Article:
While European oil and oil field rehabilitation firms have been deploying executives to Tehran in the battle for lucrative deals once economic sanctions imposed on Iran are lifted, British Foreign Secretary Philip Hammond reopened his country's embassy and met with President Hassan Rouhani, heralding political reconciliation.
The embassy had been closed after being ransacked by protesters in 2011 due to London's support for tightening the punitive sanctions regime. Britain responded by closing the Iranian embassy in London.
German Economy Minister Sigmar Gabriel visited Tehran last month, the first senior Western figure to journey there since the signing of the July 14 accord over Iran's nuclear programme. The minister's plane was packed with businessmen eager to scout commercial opportunities in a country of 80 million blockaded by the West for the past 34 years.
By dispatching a plane load of potential deal makers, Germany declared that Iran is open for business – even if clinching deals means waiting for the lifting of sanctions. Just in case the message has not been taken in by all those involved in the business of sanctions-lifting, German Foreign Minister Frank-Walter Seinmeir announced plans to travel to Tehran in October. The German-Iranian Chamber of Commerce has been sending weekly plane loads of businessmen to Tehran.
Since Gabriel visited, his French and Italian counterparts have turned up in Tehran. Spain, Sweden and Poland plan to send ministerial missions this fall while Austrian President Heinz Fischer is set to become the first European head of state to travel to Tehran since the signing of the agreement in Vienna. Prime Minister Narendra Modi has accepted an invitation to visit Tehran.
French Foreign Minister Laurent Fabuis invited Rouhani to France in November for a meeting with President Francios Hollande. French companies Airbus and car makers Peugeot Citroen and Renault are determined to renew connections with local producers disrupted by sanctions.
These flying pilgrimages to Tehran are, however, taking place at a time the nuclear agreement is under increasing challenge from Israel’s rightist government led by Benjamin Netanyahu, his allies in the US Republican and Democratic parties, Saudi lobbyists and reactionaries in Iran.
It is significant that of the six powers – the five permanent Security Council members plus Germany – involved in the protracted negotiations with Iran, Britain, France, and Germany have made it clear that they want to see the agreement honoured and implemented. Russia and China agree. This leaves the US the sole potential spoiler.
If US spoilers defeat the Obama administration by garnering enough no votes in Congress, some of the other five governm-ents involved in negotiations co-uld break with Washington over sanctions, encouraging more countries, including India, to follow suit, eroding the punitive re-gime. This could involve “violating” financial and oil sanctions which the US treasury is in a strong position to enforce by imposing fines on companies doi-ng business in US and abroad.
This, of course, would stir up a great deal of bad feeling among the US allies and prompt companies to seek new, innovative means to get round sanctions. Governments and firms are eager to launch projects that could be financed by the $100-150 billion of Iranian funds frozen in foreign banks.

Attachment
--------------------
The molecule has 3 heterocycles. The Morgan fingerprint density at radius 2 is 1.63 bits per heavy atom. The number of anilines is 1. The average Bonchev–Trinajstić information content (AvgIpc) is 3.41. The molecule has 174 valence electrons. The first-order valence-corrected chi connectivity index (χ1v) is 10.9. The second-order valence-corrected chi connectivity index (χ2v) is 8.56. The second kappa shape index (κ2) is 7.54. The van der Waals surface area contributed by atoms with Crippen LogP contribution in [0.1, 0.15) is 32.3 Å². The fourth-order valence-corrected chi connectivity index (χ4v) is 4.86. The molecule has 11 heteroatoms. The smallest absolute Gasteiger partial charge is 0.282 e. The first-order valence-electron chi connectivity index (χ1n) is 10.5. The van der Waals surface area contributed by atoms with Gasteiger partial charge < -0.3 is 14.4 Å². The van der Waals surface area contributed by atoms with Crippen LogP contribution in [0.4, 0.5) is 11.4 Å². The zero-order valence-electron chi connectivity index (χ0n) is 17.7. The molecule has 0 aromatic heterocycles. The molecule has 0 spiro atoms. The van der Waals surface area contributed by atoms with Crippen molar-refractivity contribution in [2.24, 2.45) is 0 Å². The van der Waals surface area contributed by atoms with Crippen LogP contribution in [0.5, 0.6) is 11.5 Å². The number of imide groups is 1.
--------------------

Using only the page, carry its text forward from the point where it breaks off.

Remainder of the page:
Lifting of sanctions
While in Tehran, Hammond said that sanctions could be lifted next spring if the deal is endorsed by the Congress in Octo-ber and Iran meets its comm-itments to reduce stockpiles of uranium and numbers of centrifuges. He also urged British firms to prepare commercial agreements with the Iranian public and private sectors so that work could begin as soon as sanctions come to an end.
Ignoring such pronouncements and anticipating the deal will go through in spite of Washington’s nay-sayers, Switzerland lifted key sanctions on Iran on August 13, including a ban on purchase and sale of precious metals to entities connected to the Iranian government and the requirement to report to trade in Iranian petrochemicals to sanctions enforcing bodies.
Italy’s Mediobanca has signed a memorandum of understanding with Tehran to finance deals between Italian and Iranian firms. These loans would be guaranteed by Italy's public export credit company, which has estimated that post-sanctions Italian exports to Iran could increase by $3.3 billion by the end of 2018. Italy’s Fata engineering firm has secured a $543 million contract with Iran’s Ghadir Investment Company to build a power plant.
Claudio Descalzi, chief executive of Italy’s Eni oil multinational, has said his company will purchase oil from Iran once sanctions are lifted. Washington's spoilers are oblivious to these high level visits by European politicians and the pressure they should exert on US legislators who dance to the tune of the Israeli lobby.
While the White House has invested a great deal of time and effort trying to ensure that Democratic party legislators adhere to President Obama’s pro-deal line, at least four have joined the rival Republican dominated anti-deal camp which has blanketed media with advertisements blasting the accord.